o For menu: check mark on/off, entry enable/disable, key accelerator, multiple menus, and variable menus…
    o For Forms: selectable button, radio button, edit fields, usage of sliders, non terminating button for immediate update of fields…
    • One for drawing multiple windows:
    o Graphic/Text windows, all type of events should be handled including all “arrows” events, and correct generic redraw (requires usage of function pointers) of many overlapping windows… Capability to select character in a window and to modify its content?

The goal of these two demos is first to experiment with the different GEM calls and to start to build a set of routines that can be reused in the final application. For that matter the source will be organized into generic and application specific code to maximize reusability.
And finally the third demo could be a very basic hexadecimal editor. The goal is not to write a fancy editor but to put all the “pieces together” to demonstrate most basic GEM features. Feature s may look like:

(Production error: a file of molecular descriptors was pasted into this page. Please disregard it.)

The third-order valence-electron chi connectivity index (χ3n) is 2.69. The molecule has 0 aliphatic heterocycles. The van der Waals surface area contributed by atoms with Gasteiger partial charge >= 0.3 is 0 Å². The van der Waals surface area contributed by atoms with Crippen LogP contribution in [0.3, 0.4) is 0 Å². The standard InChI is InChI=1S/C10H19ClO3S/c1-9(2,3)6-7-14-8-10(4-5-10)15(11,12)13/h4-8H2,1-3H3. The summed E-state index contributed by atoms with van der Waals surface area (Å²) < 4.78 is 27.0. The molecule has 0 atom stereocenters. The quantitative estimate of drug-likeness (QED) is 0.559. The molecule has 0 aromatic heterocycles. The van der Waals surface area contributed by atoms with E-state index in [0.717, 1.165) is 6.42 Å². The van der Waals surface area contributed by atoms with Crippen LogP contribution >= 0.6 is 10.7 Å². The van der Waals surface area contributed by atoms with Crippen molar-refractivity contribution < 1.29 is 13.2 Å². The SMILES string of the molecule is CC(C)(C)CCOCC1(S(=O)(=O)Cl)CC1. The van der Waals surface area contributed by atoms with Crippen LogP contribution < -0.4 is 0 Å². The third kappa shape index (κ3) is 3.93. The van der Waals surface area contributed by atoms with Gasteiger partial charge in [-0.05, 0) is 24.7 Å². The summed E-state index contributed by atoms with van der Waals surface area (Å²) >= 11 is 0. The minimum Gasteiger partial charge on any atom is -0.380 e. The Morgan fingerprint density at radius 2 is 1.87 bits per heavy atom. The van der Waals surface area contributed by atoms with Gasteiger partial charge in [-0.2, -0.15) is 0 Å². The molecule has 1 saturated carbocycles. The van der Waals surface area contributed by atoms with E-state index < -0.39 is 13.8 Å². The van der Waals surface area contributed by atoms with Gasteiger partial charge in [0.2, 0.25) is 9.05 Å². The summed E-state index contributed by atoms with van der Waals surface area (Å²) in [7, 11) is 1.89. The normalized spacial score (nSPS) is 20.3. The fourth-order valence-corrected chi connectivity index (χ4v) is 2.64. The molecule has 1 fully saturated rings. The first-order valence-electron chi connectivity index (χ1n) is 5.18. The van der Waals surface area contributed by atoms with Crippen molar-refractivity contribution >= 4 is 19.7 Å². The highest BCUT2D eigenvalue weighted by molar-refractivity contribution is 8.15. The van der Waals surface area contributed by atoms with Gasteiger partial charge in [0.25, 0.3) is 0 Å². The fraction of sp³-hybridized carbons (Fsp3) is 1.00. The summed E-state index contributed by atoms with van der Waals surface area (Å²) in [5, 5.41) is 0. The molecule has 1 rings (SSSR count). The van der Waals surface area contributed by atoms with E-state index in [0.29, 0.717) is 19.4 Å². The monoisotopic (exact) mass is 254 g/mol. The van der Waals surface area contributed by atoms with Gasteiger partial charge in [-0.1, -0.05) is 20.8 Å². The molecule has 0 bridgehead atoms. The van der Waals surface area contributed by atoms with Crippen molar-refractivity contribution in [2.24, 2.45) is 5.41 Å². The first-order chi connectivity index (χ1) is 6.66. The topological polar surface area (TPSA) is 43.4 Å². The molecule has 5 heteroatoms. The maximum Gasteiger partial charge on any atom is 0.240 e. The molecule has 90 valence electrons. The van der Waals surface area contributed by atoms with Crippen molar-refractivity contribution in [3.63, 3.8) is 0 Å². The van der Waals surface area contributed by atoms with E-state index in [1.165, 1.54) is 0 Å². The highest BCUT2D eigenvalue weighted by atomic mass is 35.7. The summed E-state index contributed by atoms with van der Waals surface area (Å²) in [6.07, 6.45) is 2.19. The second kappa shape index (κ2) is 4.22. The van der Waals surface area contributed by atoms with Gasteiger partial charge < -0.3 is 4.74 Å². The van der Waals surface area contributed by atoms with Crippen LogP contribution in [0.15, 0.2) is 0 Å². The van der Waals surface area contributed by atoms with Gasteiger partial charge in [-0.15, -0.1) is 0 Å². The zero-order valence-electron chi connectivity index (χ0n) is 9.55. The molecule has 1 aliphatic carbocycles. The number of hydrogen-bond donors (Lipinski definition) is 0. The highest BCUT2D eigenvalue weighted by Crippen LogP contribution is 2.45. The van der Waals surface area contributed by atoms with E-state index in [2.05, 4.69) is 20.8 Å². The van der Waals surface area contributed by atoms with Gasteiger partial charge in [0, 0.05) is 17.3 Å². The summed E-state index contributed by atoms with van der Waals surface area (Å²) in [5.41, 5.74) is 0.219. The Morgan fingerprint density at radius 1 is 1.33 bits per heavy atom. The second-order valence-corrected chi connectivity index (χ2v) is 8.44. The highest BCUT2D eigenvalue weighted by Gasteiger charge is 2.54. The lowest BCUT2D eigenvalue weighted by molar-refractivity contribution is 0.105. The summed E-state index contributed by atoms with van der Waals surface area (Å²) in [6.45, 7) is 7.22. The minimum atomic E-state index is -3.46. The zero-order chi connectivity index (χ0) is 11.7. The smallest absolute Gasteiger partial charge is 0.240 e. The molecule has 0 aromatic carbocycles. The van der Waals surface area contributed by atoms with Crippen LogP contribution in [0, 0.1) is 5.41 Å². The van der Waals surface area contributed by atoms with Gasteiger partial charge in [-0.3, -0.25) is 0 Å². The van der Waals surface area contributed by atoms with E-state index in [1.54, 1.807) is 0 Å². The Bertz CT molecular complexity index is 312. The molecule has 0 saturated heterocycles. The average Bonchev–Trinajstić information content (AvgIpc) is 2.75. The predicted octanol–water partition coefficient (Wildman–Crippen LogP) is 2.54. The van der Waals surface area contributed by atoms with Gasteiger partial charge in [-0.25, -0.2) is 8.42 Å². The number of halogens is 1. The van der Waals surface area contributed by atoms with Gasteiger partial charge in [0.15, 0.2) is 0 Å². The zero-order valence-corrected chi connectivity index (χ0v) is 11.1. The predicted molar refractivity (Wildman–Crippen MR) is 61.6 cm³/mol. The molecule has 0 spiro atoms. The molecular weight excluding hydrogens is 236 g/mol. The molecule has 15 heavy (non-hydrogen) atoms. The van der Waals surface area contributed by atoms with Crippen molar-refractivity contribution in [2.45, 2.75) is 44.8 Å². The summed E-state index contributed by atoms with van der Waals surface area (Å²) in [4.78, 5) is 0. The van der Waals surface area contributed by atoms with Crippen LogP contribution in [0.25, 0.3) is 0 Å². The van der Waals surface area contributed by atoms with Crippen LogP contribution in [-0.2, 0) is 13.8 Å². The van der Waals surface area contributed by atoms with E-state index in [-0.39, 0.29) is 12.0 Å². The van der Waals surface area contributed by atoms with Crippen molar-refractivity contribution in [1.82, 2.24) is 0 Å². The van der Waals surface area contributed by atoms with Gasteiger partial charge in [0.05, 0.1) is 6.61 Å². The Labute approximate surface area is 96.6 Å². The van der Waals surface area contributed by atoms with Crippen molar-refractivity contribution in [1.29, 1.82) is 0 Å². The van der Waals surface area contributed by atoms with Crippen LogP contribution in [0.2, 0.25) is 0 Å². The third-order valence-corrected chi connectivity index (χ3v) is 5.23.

• From the file menu (or KB accelerator) we can open a file using a file selector
    • The content of the file is displayed in a window in both binary and ASCII formats.
    • Several files can be open at the same time each in a separate window (this will demonstrate the code necessary for correctly handle the redraw event).
    • Usage of forms to setup some options (e.g. hex/dec display for address …).
    • Usage of customizable alerts to signal to the user that something goes wrong.
    • Capability to position and move a cursor with the mouse and direction keys.
    • Capability to modify the displayed buffer by entering modification in Hexa or ASCII at the cursor position
    • Capability to write back the resulting buffer.
    • …

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Re: Writing simple GUI - yet another GEM demo coding in C

Postby DrCoolZic » Thu Sep 25, 2008 6:43 am

For documentation I have used quite a lot the AES and VDI reference please refer to viewtopic.php?f=16&t=14494 to get them. They are in hyp format and are very helpful using WinGuide on PC.

However for the c-manship book from Clayton Walnut hyp format is a real pain and hard to read (see viewtopic.php?f=70&t=14616&start=0&st=0&sk=t&sd=a&hilit=manship ). I have therefore converted the first 26 chapters (all the book except the final example program doc) in a nice PDF document. This was a lot of work but now you can read or print the book.
Attached is the book in PDF enjoy


While we are on the topic of documentation: